Three weeks after Hondurans voted in the country’s quadrennial presidential election, the struggle over flagrant electoral fraud is still at a fever pitch. The people have taken to the streets to demand, “Fuera JOH — JOH Out!” JOH is the hated current president, Juan Orlando Hernández, whose hand-picked Supreme Electoral Tribunal (TSE) has declared him president-elect despite clear indications that opposition candidate Salvador Nasralla was the largest vote-getter.
At least 120 separate demonstrations throughout the country, from the capital Tegucigalpa to remote rural parts, have shown no letup in the resistance. A “stoppage” called for Dec. 15 was deemed hugely successful. Sections of the police have so far refused to attack protesters or enforce a curfew, instead mingling with the people in the streets.
Worried bourgeois commentators here describe a nation “in flames.” All over the country the masses are blocking major thoroughfares with burning barricades. Police and military vehicles have been torched.
The TSE’s announcement in favor of Hernández, which it finally made official on Dec. 17 after supposedly recounting a token percentage of votes in order to appear objective, provoked this new wave of militant mass protests.
Hondurans realized the election was about to be stolen from them when, after 70 percent of the votes had been counted and the TSE reported a 5 percent lead by Nasrallah over Hernández, the TSE suspended the count for a whole day, citing dubious technical issues. When the counting resumed, the president somehow managed to come out ahead. Statistically this was unlikely, if not impossible.
Fresh in Honduran memory is the “election” of 2013, marked by voter suppression, tampering with results and violence against the LIBRE (Liberty and Refoundation) Party. At that time Hernández’s right-wing National Party stole the presidency from LIBRE candidate and front-runner Xiomara Castro de Zelaya, the spouse of Mel Zelaya, who had been deposed in 2009 in a U.S.-backed coup. President Zelaya had been taking measures to reduce income inequality and improve the lives of poor and working-class Hondurans.
In the current election, Castro de Zelaya was Nasralla’s running mate on the ticket of the Opposition Alliance Against the Dictatorship — a coalition of LIBRE, Nasralla’s Anti-Corruption Party, and the Party of Innovation and Unity.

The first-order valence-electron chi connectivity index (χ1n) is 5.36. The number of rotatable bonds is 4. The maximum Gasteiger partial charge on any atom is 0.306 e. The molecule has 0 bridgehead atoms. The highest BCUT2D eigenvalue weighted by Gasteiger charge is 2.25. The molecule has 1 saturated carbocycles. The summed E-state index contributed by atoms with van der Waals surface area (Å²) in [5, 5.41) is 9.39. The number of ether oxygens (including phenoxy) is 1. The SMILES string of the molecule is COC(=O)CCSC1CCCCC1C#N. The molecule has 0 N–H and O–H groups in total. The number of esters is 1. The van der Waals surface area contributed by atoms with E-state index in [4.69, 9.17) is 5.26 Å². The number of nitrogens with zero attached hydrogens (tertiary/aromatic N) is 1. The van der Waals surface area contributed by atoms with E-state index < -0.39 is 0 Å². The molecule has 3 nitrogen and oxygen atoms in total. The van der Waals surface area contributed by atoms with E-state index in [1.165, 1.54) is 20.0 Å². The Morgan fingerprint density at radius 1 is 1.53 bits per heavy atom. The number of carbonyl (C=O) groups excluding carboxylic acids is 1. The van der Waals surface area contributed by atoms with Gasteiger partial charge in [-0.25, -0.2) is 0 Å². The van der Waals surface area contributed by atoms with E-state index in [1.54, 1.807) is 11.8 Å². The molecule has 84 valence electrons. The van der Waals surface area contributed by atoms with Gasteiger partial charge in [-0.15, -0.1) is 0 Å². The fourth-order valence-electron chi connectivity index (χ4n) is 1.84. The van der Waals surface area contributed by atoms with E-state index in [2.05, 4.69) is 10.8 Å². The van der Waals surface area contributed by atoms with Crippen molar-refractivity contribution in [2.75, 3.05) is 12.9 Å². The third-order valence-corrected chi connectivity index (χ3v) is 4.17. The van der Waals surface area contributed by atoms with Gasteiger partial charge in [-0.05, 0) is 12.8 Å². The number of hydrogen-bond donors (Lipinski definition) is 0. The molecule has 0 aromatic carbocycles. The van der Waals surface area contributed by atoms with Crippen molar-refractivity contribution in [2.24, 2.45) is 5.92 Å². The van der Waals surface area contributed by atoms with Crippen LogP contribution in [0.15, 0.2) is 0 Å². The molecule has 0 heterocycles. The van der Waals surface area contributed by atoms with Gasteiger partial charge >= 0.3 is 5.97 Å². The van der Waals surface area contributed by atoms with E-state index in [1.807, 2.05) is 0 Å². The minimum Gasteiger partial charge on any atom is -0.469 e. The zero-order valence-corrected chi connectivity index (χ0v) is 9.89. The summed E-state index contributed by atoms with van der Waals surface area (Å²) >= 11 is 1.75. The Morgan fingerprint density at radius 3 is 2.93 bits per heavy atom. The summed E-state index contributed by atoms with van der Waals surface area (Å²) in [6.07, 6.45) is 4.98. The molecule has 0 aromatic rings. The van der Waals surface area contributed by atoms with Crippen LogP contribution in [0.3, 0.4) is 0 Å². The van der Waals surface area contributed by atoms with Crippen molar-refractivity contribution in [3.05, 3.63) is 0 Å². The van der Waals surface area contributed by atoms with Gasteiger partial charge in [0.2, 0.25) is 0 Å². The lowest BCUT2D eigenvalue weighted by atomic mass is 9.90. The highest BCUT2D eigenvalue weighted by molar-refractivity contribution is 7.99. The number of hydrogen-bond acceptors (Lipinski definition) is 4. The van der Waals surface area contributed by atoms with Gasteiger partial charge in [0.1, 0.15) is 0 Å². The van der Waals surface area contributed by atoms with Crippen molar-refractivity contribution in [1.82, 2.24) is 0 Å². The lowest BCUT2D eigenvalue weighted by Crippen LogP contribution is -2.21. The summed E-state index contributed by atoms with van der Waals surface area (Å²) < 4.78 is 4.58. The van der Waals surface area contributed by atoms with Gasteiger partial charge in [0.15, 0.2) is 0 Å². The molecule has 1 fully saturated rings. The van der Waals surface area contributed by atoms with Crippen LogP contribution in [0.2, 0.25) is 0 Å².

‘Fight without rest’
Despite the proclaimed defiance of some police units, repression has been brutal. U.S.-trained forces use live ammunition against demonstrators. The Committee of Families of Disappeared (COFADEH) reports at least 20 people have died in the past three weeks. Hundreds have been injured by bullets and clubbings; protests are routinely tear gassed. At least 800 have been arrested or detained.
A bus with members of the Council of Popular and Indigenous Organizations of Honduras (COPINH) was blocked from reaching a mass demonstration on Dec. 12. COPINH has been fighting to defend Indigenous land and water against foreign mining interests. On March 2, 2016, COPINH’s beloved leader, Berta Cáceres, was assassinated. The bus delegation was led by Cáceres’ daughter, Bertha Zúñiga Cáceres.
Unknown saboteurs on Dec. 10 took down the transmission antenna for Radio Progreso, one of the few media sources getting out the truth in Honduras. Since then, broadcasts have been halted. As described by director of Radio Progreso, Jesuit Father Ismael Moreno Coto — better known as Padre Melo: “We already verified that it was not an action of the weather or the winds. We have precise data that what holds the tower was previously unscrewed, which caused the antenna to split into three pieces. There were external hands, criminal hands, that proceeded to create the conditions for the tower to fall.” (Giorgio Trucchi, rebelion.org, Dec. 16)
As with the previous U.S. administration, the government in Washington is playing a criminal role in suppressing the democratic will of the Honduran masses. Trump wasted no time in recognizing JOH as Honduran president. Mel Zelaya has denounced the role of U.S. Chargé d’Affaires Heide Fulton in facilitating “spurious recounting, vote by vote, of electoral documents that all Honduran people know have been adulterated.”
Nasralla and Zelaya have both blasted attempts by the Organization of American States to split the opposition by insisting Nasralla “disengages completely from former President Zelaya because he’s a supporter of Chávez and promotes Democratic Socialism.” Zelaya called on the people “to fight every day without rest.” (Rights Action, Dec. 14)
Grevatt was a member of an International Action Center team of Human Rights Observers that witnessed the electoral coup of 2013.